Grammy-Winning Flautist Joins Wynwood Kitchen & Bar
Jazz musician Nestor Torres uses his talents, and his Rolodex, to curate an experimental music program at WKB.
April 11, 2012
As part of his new chief musical curator gig at Wynwood Kitchen & Bar (WKB), Latin Grammy award-winning jazz flautist Nestor Torres will treat patrons of the artsy restaurant to twice-monthly performances, starting tomorrow night. Father/daughter owners Tony and Jessica Goldman (of The Goldman Properties) are delighted at the collaboration with Torres, who is a Miami resident and longtime friend of the Goldman family. “I’ve known [Tony] for over twenty years. He’s quite an artistic and creative being. His vision and example are very compatible with my desire to make music an integral part of a community's cultural and social transformation,” said Torres.
The globally acclaimed musician’s resume is stacked, to say the least: he’s performed with icons like Tito Puente, recorded with pop heavyweights Ricky Martin and Gloria Estefan, and even composed a concert for the Dalai Lama. As curator at WKB, Torres will oversee musical programming for indoor and outdoor spaces, as well as assist in event coordination for the restaurant’s outdoor mural park, Wynwood Walls. We caught up with Torres to find out which musicians and styles of music he’ll bring to WKB.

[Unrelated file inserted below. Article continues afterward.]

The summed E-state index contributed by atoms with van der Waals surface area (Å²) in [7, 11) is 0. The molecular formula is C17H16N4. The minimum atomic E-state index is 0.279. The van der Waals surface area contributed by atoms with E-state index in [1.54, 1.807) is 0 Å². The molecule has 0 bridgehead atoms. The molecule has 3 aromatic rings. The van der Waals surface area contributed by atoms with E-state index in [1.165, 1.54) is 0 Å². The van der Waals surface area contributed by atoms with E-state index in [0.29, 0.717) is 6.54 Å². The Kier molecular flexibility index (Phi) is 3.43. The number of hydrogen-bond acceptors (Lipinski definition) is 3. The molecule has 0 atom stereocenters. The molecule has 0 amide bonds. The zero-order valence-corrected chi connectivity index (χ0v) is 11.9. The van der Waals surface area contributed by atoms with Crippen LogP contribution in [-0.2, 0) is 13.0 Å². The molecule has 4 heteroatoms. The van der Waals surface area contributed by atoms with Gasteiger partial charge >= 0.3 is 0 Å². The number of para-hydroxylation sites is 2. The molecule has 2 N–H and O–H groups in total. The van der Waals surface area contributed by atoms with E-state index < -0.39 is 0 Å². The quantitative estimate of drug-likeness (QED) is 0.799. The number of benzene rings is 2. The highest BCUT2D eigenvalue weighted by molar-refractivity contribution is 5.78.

What are you main initiatives for the musical program at WKB?
NESTOR TORRES: Together with Tony and his daughter Jessica, my goal is to elevate the function of music in a dining setting—[to go] from musicians acting as ‘living human jukeboxes’ to a place where the music becomes a key, nourishing item on the WKB experience menu. Additionally, I want to support and share my musical philosophy with other artists, so that they are able to reignite their passion and commitment to their own music making. If artists want to thrive, not just survive, they must be keenly aware that their musical career must be treated as both a calling and a business.
Which local musicians will you tap?
NT: There is a great array of musical talent in South Florida, from pianist Silvano Monasterios to singer Big Brooklyn Red, among many others. My goal is to feature them in a way they have not been presented before, as well as present young talent that has yet to be discovered.